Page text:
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At This Music Camp In Lawrence, Girls And Trans Young People Get Proud — And Loud

Chad Onianwa
KCUR 89.3
Angie Schoenherr (left) and Monica George are two founders of Girls Rock Lawrence. Other founders not pictured are Kelly Nightengale and Sally Sanko.

At some point, everyone dreams of being a rock star. But even for people who aren't musicians and don't aspire to be rock stars, there can be something attractive about being in front of an audience and having a voice that's heard.

For girls and people who don't fit gender norms, that's a bit harder to achieve.

Lawrence musicians Angie Schoenherr and Monica George recognize this issue. Wanting to see more women and trans people in the city's music scene and fewer "bro-fests," as George puts it, they decided to do something about it.

Two summers ago, Schoenherr and George, along with Kelly Nightengale and Sally Sanko, started a week-long music camp called Girls Rock Lawrence. Over the course of the week, young women and trans people between the ages of 13 and 18 form bands, develop their own musical styles, and create songs they then perform in a public showcase.

Credit Chad Onianwa / KCUR 89.3
KCUR 89.3
The practice set-up at Girls Rock Lawrence.

"Music's a healthy way to learn collaboration and to learn how to have a voice and share that publicly," says Schoenherr. "Also just to make noise."

Femmes, or people with feminine expressive traits (regardless of gender identity), Schoenherr says, are often nervous about being loud.

"So being able to get on an instrument and make tons of noise or get on a microphone and scream — it helps people explore who they are not just creatively, but as a person too," she says.

Thirty-five people are participating in the third Girls Rock Lawrence this week at the Lied Center Pavilion, with a concert scheduled for Saturday night at Liberty Hall.

"I already feel like a better bassist," Trinity "Taz" Dent says after just three days at camp.

It's Dent's first time at Girls Rock Lawrence, but other campers have returned.

Vivian Moriarty, a returning camper, says she found a recent workshop about local indigenous tribes most interesting. But, she says, "I'm also really excited to take the self defense training."

Such non-music topics are part of what Girls Rock stands for "as a movement," says George.

That movement started in Portland, Oregon, in 2007 and now includes camps in cities around the world. The Lawrence organizers decided to start theirs after hearing about Girls Rock camps in Boulder, Colorado, and Columbia, Missouri.

Besides self expression and collaboration, the camps emphasize "intersectionality and learning about social justice," George says.

And while the camp aims to "foster growth, self-respect, collaboration, and critical thinking" in its participants, both George and Schoenherr have seen changes in themselves.

"I've learned massive amounts about social issues, learning to be more trans-inclusive and racially aware," Schoenherr says.

But she's also learned to not take herself so seriously and to "stop trying to look perfect all the time," she says. "A lot of the camp is focused on being OK with making mistakes and not being competitive, and it has taken a huge amount of pressure off of me outside of camp."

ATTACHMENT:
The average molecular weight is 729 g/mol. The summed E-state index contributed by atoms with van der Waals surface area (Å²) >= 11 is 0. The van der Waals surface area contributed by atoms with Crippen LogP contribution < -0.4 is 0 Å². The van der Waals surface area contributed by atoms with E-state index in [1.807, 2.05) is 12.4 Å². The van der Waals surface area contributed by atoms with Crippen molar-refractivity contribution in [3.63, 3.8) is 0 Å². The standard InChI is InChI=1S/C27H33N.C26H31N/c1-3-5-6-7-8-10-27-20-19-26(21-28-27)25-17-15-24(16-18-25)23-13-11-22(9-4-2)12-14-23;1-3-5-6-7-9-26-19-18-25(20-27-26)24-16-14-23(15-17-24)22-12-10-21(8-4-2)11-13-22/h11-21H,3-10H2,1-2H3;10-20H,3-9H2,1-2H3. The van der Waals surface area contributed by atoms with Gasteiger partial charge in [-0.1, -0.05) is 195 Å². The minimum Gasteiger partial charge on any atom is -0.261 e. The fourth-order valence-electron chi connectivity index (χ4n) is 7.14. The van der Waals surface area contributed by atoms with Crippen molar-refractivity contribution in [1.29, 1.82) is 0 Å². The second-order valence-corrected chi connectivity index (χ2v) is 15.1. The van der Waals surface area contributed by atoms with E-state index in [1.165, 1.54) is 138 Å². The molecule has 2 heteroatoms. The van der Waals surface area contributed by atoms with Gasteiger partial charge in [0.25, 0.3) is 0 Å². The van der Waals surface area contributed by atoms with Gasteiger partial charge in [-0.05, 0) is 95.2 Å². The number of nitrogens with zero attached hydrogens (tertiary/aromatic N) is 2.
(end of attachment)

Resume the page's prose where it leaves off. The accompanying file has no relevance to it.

George says she's starting to understand what "practice what you preach" means.

"The whole week we're telling them, 'Anything you pick up you can play!' 'Love your body!' 'Treat each other well!' And all the things we create at this camp, I'm slowly reworking in my own life," George says. "I feel like I'm more confident in general."

Girls Rock camp may be targeted towards teenagers, but its concepts and the skills it teaches aren't restricted to people of a certain age, which is why the organizers are trying to expand the camp for older crowds as well.

"So many people come up to us like, 'If only this existed when I was 14.' We've already been contacted by other areas nearby wanting to learn how to start a camp," Schoenherr says. "Ideally it'd be really cool to have one in Kansas City."

They also like to add an after-school program, but they're limited to how much time they can commit to the cause.

"We have a lot of enthusiasm, it's just a matter of if we have the capacity as seven people who work full time," George says. "So if we could have paid positions at some point we could make more of a difference."

This enthusiasm for the future translates to their campers, whose interests stretch far beyond music and whose aspirations for the future are diverse. 

"I  don't want to become a musician," Moriarty says. "The camp is more for the experience and learning. I really want to work as an animal rights activist, because animals deserve to be treated well."

"I'm really into fashion," says camper Serena Josephine Rupp, but she also says she enjoys writing. "So maybe something that combines them like writing about fashion."

For Dent, however, music is priority.

"I love music. If I could make a living making music, that's my big dream," she says. "But if I don't become a musician, my second plan is become an astrophysicist." 

Whether they end up as activists, physicists, or writers, the campers of Girls Rock Lawrence will first be rock stars for at least one night. 

Girls Rock! Lawrence: Third annual showcase, 7 p.m., Saturday, July 1, Liberty Hall, 644 Massachusetts St., Lawrence, Kansas 66044.

Chad Onianwa is KCUR's arts intern. Reach him at arts@kcur.org.

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